It may be thought that this “special rule” is an oblique reference to the attorney work-product doctrine in Texas. It might be, but the scope of the work-product doctrine has been developed by judicial cases, not by this rule. Rule 503 does not even pretend to deal with the entirely distinct concept of the work-product privilege. It deals only with the attorney-client privilege, as the title of the rule states. These are two separate privileges and they should not be confused, mingled, or mashed together. As Professor Goode has argued, the “special rule,” nestled within the attorney-client privilege rule, confuses the two different doctrines.

Mr. Craig Jett, President of the Texas Criminal Defense Lawyers Association, came to last month’s meeting of the Rules Advisory Panel and asked the group to recommend retaining the “special rule” as a bulwark against encroachment upon the work-product doctrine. He did not believe that the official comment to the 2008 deletion of the “special rule” was sufficient to guard against a possible erosion of the work-product privilege. The Advisory Panel thought that he had valid concerns. It suggested that he and Mr. Anderson draft a proposed rule covering the scope of the work-product doctrine in Texas criminal cases–a separate evidentiary rule protecting both defense and prosecution work product–that might be promulgated by the Court of Criminal Appeals or as a Code of Criminal Procedure statute to be enacted by the Texas Legislature. It was felt that a rule that actually said something concrete would be more valuable than a “mysterious” rule that, according to Richard Anderson, has only the power of “sympathetic magic.” The panel agreed with Mr. Anderson that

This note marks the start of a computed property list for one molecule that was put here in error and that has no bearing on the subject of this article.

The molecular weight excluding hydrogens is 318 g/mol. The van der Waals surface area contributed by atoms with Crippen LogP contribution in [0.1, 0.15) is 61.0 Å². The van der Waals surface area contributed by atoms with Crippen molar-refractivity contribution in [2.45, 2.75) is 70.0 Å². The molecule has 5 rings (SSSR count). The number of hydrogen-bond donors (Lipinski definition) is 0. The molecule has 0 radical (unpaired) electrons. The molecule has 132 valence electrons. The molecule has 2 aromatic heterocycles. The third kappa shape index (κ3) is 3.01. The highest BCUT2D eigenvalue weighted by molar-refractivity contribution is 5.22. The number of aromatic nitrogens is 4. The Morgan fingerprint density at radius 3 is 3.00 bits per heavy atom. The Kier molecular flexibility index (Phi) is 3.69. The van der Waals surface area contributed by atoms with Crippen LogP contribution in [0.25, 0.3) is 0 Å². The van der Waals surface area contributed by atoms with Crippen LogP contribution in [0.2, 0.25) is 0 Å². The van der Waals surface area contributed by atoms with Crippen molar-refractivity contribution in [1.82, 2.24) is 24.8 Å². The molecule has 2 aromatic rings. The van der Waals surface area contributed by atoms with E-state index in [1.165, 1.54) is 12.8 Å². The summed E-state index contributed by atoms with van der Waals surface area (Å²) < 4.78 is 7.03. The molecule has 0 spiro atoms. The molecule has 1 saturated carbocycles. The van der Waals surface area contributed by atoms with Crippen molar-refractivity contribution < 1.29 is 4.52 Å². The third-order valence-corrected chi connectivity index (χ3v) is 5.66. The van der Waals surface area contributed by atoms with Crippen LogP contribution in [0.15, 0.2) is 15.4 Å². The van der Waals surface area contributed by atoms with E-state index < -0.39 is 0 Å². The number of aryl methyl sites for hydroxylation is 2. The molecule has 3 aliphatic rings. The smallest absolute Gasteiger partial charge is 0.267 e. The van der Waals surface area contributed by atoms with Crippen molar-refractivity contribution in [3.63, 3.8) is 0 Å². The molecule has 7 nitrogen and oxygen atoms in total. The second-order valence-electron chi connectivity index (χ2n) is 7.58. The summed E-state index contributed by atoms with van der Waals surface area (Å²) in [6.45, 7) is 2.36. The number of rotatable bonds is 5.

there are few policy arguments against codifying work product as a rule of evidence. The fact that work-product performs a different function than the attorney-client privilege only militates in favor of its inclusion into the rules of evidence. The evidentiary rules provide a legal protection from the court. The professional rules of conduct cannot prevent a court from compelling a defense attorney to testify about facts underlying his investigation of the case. In other words, keeping the provision could only be beneficial for the criminal justice system and hardly causes any harm.
One might conclude that the “special” rule has not caused any harm because its “mysterious language” has been studiously ignored. If Texas criminal practitioners want an effective and meaningful attorney work-product privilege rule, they can and should draft one. “Sympathetic magic” may have some symbolic value, but it surely does not have the value of a robust, explicit, and clear rule that courts may easily apply.

Informed and deliberate debate is essential to the progress of the Texas criminal justice system. One hopes that the current dispassionate and scholarly debate will lead to tangible improvements.


Anonymous said...